Pubdate: Sat, 05 Nov 2011
Source: Seattle Times (WA)
Copyright: 2011 The Seattle Times Company
Author: Jonathan Martin
Bookmark: (Decrim/Legalization)


A new marijuana-legalization campaign with deep pockets and prominent 
supporters is poised to force the state Legislature to vote on the 
issue or send it to the 2012 ballot.

Marijuana legalization in Washington has been an activist's pipe 
dream for decades, but a new campaign with deep pockets and prominent 
supporters is poised to force the state Legislature to vote on the 
issue or send it to the 2012 presidential ballot.

The group, New Approach Washington, is the strongest mainstream 
campaign to date. Since former federal prosecutor John McKay backed 
the campaign this summer, supporters with impressive resumes emerged, 
from wealthy investment analysts and businessmen to white-shoe 
attorneys and, this week, philanthropist Harriet Bullitt.

But absent from the list are some longtime advocates of legalization. 
In fact, a growing group of activists is pledging to campaign against 
New Approach's Initiative 502 if it makes it to the ballot.

I-502 would legalize possession of one ounce of marijuana and heavily 
tax a state-licensed production and distribution chain, from grower 
to newly created retail pot stores. It would generate an estimated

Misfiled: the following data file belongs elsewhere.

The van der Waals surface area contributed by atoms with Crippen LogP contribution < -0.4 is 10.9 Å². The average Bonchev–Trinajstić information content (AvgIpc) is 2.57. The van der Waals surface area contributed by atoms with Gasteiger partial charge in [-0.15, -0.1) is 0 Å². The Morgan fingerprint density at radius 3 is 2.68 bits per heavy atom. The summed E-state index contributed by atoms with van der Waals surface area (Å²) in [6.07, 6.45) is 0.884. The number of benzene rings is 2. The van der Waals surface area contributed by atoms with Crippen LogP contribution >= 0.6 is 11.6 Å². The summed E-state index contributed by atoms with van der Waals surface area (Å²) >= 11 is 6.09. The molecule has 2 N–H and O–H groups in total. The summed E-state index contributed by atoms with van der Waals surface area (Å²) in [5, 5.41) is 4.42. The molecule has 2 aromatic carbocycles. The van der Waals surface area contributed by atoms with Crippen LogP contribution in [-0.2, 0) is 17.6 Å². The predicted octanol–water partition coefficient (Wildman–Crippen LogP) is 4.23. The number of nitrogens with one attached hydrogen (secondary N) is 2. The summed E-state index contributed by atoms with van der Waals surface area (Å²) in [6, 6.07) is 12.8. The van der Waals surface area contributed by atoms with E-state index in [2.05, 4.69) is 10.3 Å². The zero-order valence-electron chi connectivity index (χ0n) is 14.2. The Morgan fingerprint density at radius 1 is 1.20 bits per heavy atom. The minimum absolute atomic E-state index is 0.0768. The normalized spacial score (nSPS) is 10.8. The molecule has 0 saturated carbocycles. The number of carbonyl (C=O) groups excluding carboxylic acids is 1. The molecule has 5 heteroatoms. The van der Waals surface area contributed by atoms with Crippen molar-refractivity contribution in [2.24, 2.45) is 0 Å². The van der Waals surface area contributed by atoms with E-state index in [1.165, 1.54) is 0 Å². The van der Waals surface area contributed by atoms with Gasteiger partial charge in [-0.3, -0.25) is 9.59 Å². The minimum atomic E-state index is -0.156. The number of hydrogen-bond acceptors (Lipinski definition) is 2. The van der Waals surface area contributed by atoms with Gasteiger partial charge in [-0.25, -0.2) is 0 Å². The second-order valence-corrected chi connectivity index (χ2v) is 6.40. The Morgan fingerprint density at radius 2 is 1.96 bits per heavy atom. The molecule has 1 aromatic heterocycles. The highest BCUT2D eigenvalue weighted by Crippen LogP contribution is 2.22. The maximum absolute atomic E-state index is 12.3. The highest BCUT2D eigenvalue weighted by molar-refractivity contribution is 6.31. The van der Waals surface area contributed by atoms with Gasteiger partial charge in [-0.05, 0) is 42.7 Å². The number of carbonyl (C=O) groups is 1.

$215 million a year, more than half of it dedicated to law 
enforcement and treatment.

In a bid to sway skeptical voters, I-502 would continue to ban pot 
possession for people under the age of 21 and set a new standard for 
driving while stoned, based on saliva tests for recently consumed THC.

Questions about the science behind that test, as well as the 
mechanics of the state regulation, drove Vivian McPeak, co-founder of 
Hempfest, to oppose I-502.

"I cannot, in good conscience, support New Approach Washington," he 
said this week.

Alison Holcomb, campaign director of New Approach, acknowledged the 
infighting, but said compromise is necessary to woo undecided voters 
toward a huge shift in social policy.

"When you're making big changes, you need to take incremental steps," she said.

Despite headwind from activists, New Approach appears to be 
succeeding where previous legalization campaigns failed. With more 
than $1 million in donations, the campaign hired fleets of paid 

Holcomb said the campaign is confident they'll get the required 
241,000 signatures and give voters a choice on legalization for the first time.

Differing approaches

Marijuana legalization has kicked around Olympia since at least 1971, 
when a Seattle Democrat named Michael Ross introduced a bill 
described in The Seattle Times as likely the first in the nation. It 
died in committee.

There was a follow-up effort in 1977, with the state House passing a 
bill decriminalizing small amounts, but it too died. Two years later, 
Gov. Dixy Lee Ray signed a bill allowing a small experimental 
medical-marijuana research project that died after two years. A full 
medical-marijuana law was passed by voters in 1998.

Legalization efforts in Washington, and elsewhere, often have aimed 
to simply decriminalize cannabis, rather than tax and regulate it, in 
part to avoid the threat of federal pre-emption.

That was the approach of the 2010 campaign by Sensible Washington, 
which fell short in signature gathering.

Key people involved in that campaign, including Seattle attorneys 
Doug Hiatt and Jeffrey Steinborn, have come out against New Approach.

Rivalries among activists are common, but Steve Fox of the Marijuana 
Policy Project, an advocacy group in Washington, D.C., said "those 
end up fading over time" in the pursuit of common goals.